In the case of this pair of earrings, a distinction needs to be made between the body of the earring and the findings.  The earring itself starts at the loop soldered on to the top, and everything below is integral to the original piece.  However, the finding to which the loop is attached, in this case a button and post, is not only not original but almost certainly not made by the original artist.  This is not at all unusual, in both contemporary and historic pieces--findings, such as earring posts or clips, bolo clips and pin backs, are often commercially made and added to the body of the piece as needed.  So, while this pair of earrings would have been enhanced if the original hooks were still functional, it is not much of a problem that the findings are not original.  

But what if the repair was a conversion, instead of a simple fix?  What if the pair had been split up and each one converted to a pendant?  That is a different story, and would be a problem for most collectors.  Strangely, though, the same does not always apply to pins and bolos, which have a long history of being converted.  With those, the question is where the original artist stopped--did he or she simply make something and then hand it over to a trader to make into whatever they thought would sell, which was the case with many old Zuni pieces?  If the artist was a noted inlayer, like Leo Poblano, he would almost never do the silverwork; he did not have the final say in what form his work would take, so a conversion does not go counter to his original wishes.  But if the work was that of a Navajo silversmith like Kenneth Begay, who would have attached his own finding, it should be kept the way it was originally made.  (This does not apply when considering clip earrings, which can be converted to posts or vice versa without any problem, as long as the conversion does not harm any hallmark.)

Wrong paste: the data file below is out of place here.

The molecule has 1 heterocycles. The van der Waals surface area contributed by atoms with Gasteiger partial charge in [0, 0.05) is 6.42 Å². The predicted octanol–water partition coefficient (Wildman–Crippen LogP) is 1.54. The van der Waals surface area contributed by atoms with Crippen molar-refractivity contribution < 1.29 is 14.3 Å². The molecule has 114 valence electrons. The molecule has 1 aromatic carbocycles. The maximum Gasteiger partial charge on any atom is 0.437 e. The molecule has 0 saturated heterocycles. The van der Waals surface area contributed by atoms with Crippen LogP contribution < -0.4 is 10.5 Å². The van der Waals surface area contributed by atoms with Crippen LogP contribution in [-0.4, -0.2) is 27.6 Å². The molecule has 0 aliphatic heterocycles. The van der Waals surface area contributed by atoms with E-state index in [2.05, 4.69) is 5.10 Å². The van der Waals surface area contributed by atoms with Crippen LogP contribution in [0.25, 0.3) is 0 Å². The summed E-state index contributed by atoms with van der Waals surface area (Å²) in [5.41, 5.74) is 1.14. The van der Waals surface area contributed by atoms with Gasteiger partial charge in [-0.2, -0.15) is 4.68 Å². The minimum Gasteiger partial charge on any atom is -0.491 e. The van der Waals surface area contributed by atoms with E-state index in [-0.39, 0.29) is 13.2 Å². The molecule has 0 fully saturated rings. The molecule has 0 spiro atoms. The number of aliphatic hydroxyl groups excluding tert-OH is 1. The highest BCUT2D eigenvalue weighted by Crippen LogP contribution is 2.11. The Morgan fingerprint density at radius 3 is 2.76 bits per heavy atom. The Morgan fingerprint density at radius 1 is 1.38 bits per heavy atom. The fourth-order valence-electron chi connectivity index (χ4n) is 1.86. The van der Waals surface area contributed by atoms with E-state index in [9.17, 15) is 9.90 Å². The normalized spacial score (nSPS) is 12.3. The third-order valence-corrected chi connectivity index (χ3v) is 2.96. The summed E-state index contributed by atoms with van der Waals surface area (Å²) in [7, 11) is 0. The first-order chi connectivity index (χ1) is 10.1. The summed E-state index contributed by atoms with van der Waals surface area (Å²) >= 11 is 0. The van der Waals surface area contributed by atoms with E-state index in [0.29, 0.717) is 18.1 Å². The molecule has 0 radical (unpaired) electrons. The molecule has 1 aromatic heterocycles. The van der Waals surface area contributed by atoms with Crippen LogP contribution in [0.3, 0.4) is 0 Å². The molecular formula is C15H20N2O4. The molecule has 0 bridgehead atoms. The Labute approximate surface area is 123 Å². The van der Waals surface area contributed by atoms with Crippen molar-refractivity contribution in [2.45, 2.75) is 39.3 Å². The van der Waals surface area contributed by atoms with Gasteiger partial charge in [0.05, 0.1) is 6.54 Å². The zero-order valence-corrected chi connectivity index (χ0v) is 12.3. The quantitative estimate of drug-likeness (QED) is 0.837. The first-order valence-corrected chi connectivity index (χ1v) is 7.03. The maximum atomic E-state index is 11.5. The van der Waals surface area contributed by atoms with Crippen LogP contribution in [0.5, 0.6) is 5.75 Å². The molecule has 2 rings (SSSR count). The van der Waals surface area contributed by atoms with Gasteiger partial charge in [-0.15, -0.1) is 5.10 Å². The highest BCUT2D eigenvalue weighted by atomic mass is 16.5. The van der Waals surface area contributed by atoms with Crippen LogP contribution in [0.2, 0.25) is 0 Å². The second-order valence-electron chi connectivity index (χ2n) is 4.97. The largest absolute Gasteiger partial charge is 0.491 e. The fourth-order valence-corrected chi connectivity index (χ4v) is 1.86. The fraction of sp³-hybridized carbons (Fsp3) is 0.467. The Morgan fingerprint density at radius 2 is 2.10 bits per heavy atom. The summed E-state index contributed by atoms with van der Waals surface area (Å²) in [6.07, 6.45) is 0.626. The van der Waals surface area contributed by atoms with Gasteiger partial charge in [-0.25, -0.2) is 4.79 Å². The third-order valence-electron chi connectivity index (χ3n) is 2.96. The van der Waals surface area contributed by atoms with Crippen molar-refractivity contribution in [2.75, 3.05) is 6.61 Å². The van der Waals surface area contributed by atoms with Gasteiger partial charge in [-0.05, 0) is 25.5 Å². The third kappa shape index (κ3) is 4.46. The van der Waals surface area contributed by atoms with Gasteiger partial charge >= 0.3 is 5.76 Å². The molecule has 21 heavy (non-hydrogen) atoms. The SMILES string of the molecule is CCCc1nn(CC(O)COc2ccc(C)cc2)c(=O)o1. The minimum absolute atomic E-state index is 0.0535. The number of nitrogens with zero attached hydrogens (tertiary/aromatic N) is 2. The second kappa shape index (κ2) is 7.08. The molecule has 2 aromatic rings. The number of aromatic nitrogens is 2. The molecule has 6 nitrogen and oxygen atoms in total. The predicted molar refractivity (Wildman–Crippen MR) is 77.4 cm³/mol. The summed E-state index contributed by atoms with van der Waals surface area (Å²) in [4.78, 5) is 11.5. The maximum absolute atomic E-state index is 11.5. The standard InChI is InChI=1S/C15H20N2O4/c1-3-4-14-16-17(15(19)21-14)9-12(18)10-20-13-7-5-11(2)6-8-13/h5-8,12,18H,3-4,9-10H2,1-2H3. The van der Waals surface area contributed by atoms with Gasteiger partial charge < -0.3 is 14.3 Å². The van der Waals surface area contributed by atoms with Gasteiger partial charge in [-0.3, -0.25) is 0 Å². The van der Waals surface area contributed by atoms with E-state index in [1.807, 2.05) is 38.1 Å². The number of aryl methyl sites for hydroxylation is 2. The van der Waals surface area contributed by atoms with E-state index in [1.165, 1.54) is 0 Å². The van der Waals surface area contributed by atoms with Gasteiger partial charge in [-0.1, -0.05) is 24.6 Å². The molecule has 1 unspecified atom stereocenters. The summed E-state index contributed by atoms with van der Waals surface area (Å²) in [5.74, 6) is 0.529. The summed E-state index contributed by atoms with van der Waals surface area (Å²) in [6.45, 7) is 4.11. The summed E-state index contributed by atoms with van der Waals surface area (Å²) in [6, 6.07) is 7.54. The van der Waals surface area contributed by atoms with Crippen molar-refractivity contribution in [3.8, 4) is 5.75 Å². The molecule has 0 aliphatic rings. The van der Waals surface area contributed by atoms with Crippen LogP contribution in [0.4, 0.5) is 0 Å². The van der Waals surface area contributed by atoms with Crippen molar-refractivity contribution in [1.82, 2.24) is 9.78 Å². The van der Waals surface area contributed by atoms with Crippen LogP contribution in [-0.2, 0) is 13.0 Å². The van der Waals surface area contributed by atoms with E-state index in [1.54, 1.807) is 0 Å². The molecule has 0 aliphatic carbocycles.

What about resizing rings?  That is probably the most common type of modification we see in the business, but is it a problem?  The simple answer is no, with a caveat.  The resizing should be well-done, and should not harm any markings on the inside.  It also should not disrupt any pattern on the outside, which is where the problem arises on many contemporary rings.  

Repairs are the same as resizing--if it is well-done and does not affect the integrity of a piece from either a structural or design standpoint, then it is okay.  Granted an unrepaired piece in perfect condition is always preferable, but many of these items are a century old and have seen 100 years of wear.  It is unreasonable to expect perfection.  Instead, we should expect beauty.

Friday, September 18, 2020

The most common questions we get, and some answers.

 We at TMT get a lot of questions about the things we buy and sell, which is great.  We are always happy to answer any question that might come our way about Native American art and jewelry, because it is what we love.  An educated and knowledgeable public is our best audience, and ignorance is the enemy of enjoyment when it comes to our inventory.  So, go ahead and ask away, and if we don't know the answer we have a lot of resources to use in a search for the truth.  But there are some questions that come up over and over again, and it might be a good idea to put some answers in writing.  Here we go: